Recently, delegations from Uganda and Lebanon dived headlong into Norwegian oil recovery operations. Both negative and positive experiences were shared, and the participants described it as extremely instructive.
- We seek to provide a glimpse of Norwegian oil spill preparedness and to share what we have learned over the years of petroleum activity, says Kathrine Idås, senior adviser in the Norwegian Coastal Administration.
- The objective of this visit is not only to have a one-way communication, but to exchange experiences, she adds emphatically.
Preparing their own plans
Both Lebanon and Uganda are working to prepare national oil response plans. For this reason, representatives of a number of ministries and directorates in both countries had come to witness this exercise in Norway.
The authorities’ efforts goes far beyond the plan itself, and include training of personnel, procurement of preparedness resources, delineation of responsibilities and roles for various government agencies, training and exercises. The Norwegian Coastal Administration facilitates these processes through the Norad, Oil for Development programme.
Feedback provided after the visit reflected a desire on the part of the participants to hear more about what lessons Norway has learned through its years of petroleum activity that could be of advantage to others.
The delegations’ visit lasted five days. Sites visited by the participants included the depot of the Norwegian Clean Seas Association for Operating Companies (NOFO), where they witnessed a major coordination exercise held by Norwegian authorities and operating companies. In addition, they attended a number of technical presentation and discussions.
Tested the best equipment
The exercise held by Norwegian authorities and operating companies was one of the largest in Norway this year. The objective of the exercise was to enhance preparedness for critical situations involving acute oil pollution from an offshore installation, with an emphasis on its impact on environmentally vulnerable coastal areas.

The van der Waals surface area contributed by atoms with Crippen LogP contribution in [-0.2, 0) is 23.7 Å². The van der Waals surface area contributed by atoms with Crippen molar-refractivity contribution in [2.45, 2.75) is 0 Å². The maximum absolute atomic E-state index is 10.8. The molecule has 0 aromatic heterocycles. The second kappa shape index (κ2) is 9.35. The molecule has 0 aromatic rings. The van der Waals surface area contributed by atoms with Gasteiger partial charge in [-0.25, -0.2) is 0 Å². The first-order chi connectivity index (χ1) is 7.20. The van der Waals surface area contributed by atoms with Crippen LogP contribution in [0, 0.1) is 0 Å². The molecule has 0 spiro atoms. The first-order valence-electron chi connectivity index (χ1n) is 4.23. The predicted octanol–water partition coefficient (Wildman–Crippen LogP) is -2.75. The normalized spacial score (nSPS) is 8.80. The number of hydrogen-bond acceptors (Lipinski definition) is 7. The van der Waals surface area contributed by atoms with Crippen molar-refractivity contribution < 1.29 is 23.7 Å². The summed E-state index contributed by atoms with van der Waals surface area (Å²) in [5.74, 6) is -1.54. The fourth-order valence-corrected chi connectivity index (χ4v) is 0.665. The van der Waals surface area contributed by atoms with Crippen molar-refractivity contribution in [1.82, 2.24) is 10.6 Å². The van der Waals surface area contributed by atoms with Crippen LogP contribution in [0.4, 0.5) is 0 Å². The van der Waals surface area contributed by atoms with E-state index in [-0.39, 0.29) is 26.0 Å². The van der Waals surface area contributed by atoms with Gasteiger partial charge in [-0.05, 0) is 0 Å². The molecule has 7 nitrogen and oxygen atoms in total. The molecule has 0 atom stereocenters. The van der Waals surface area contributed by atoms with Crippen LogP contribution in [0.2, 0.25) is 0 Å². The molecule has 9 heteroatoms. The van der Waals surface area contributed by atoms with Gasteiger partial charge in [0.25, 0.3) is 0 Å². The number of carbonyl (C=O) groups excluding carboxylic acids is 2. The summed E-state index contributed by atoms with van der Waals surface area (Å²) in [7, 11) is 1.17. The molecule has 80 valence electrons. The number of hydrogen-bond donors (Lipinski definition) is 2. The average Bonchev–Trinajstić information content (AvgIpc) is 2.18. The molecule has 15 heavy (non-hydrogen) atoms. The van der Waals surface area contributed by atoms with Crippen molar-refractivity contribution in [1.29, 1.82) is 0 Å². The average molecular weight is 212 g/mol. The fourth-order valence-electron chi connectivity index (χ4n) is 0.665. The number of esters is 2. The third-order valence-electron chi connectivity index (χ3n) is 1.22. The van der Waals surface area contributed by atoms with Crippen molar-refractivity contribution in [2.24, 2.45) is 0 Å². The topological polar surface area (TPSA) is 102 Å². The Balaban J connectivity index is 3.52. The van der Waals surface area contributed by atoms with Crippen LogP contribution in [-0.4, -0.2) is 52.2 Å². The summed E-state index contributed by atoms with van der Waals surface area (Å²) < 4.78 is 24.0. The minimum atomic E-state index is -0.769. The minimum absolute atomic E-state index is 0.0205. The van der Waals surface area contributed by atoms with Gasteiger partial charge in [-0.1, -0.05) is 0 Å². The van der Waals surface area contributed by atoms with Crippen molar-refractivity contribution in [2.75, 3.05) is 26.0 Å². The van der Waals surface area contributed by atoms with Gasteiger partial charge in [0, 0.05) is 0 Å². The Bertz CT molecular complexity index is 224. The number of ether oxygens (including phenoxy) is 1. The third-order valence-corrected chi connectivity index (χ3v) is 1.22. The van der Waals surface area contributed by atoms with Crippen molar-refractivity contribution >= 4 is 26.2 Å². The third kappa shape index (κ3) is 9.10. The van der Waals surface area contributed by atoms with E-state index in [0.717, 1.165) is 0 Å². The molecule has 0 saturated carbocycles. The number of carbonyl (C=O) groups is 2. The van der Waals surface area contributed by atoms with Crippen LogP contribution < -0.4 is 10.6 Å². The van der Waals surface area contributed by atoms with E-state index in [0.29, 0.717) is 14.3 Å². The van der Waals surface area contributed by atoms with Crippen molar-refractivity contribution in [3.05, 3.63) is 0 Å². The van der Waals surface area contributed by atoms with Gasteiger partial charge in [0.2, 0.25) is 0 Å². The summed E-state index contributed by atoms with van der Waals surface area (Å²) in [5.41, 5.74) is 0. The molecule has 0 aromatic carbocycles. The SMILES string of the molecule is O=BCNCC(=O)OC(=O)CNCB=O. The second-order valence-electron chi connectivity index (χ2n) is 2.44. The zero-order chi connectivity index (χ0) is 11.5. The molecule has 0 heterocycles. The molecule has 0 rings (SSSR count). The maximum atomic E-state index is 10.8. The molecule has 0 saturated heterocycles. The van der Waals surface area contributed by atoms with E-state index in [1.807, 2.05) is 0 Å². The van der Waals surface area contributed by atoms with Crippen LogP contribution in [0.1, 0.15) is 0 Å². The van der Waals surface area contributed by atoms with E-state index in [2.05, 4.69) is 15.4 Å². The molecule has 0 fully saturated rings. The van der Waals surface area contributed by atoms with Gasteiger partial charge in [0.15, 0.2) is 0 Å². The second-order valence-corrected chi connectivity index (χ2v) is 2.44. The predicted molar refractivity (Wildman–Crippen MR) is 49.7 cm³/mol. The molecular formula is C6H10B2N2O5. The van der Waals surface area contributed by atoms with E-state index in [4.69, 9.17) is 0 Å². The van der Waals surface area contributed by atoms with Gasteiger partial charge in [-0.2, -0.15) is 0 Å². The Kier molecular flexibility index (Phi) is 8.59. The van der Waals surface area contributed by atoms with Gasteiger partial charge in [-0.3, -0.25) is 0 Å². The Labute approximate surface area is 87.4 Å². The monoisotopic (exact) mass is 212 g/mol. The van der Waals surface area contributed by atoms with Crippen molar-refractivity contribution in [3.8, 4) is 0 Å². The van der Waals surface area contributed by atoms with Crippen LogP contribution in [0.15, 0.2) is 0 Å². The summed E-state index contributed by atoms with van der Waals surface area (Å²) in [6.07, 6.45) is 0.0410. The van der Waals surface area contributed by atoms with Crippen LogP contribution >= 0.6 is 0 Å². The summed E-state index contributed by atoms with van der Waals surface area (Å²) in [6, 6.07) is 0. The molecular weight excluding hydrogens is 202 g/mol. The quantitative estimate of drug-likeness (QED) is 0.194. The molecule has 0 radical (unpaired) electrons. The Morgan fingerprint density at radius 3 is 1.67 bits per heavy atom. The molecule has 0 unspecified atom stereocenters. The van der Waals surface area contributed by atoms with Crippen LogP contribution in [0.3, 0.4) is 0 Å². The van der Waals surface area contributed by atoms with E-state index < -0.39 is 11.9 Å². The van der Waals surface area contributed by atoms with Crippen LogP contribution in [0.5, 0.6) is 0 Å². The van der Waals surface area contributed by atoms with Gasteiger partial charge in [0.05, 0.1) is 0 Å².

The delegates were given an insight into national preparedness planning for acute pollution events, as well as the use of cutting-edge beach-cleaning equipment that the Norwegian Coastal Administration uses to clean up after an incident.
Oil for development (OfD)
The OfD programme aims to reduce poverty by promoting economically, environmentally and socially responsible management of petroleum resources.
The OfD cooperates with 11 countries in Africa, Asia, the Middle East and Latin America.
Russian nuclear power plant without fuel to be transported along the Norwegian coastline
The transport of the Russian floating nuclear power plant "Akademik Lomonosov" started Friday the 27th of April from St. Petersburg heading to Murmansk. The nuclear power plant will not have nuclear fuel on board during transport, but the Norwegian Coastal Administration and the Norwegian Radiation Protection Agency will nevertheless follow the transport closely along the Norwegian coast.
Introducing New Regulations for Pilot Bookings
On April 3, 2018, the Norwegian Coastal Administration (NCA) will introduce new booking regulations for requesting marine pilots. The regulations will thus be formalized and merged into one set ‒ Regulations on Compulsory Pilotage.
Undergoing final Quality Assurance
The final quality assurance phase, referred to as KS2, began in September 2017 and will be completed in late spring of 2018.
See Current Conditions in Saltstraumen live on Web Camera
The NCA has established a web camera that transmits live images from Saltstraumen – one of the strongest maelstroms in the world. Live video transmission is an additional service to the automated current forecast, established in September 2017.
Fees for 2018: Reduction in Safety Fees and moderate increase in Pilotage Fee
The fees for 2018 set by the Ministry of Transport and Communications, are noticeably lower than 2017. For 2018, safety fees are reduced by 8.5 per cent on average and the pilot readiness fee is increased by 1.9 per cent on average.
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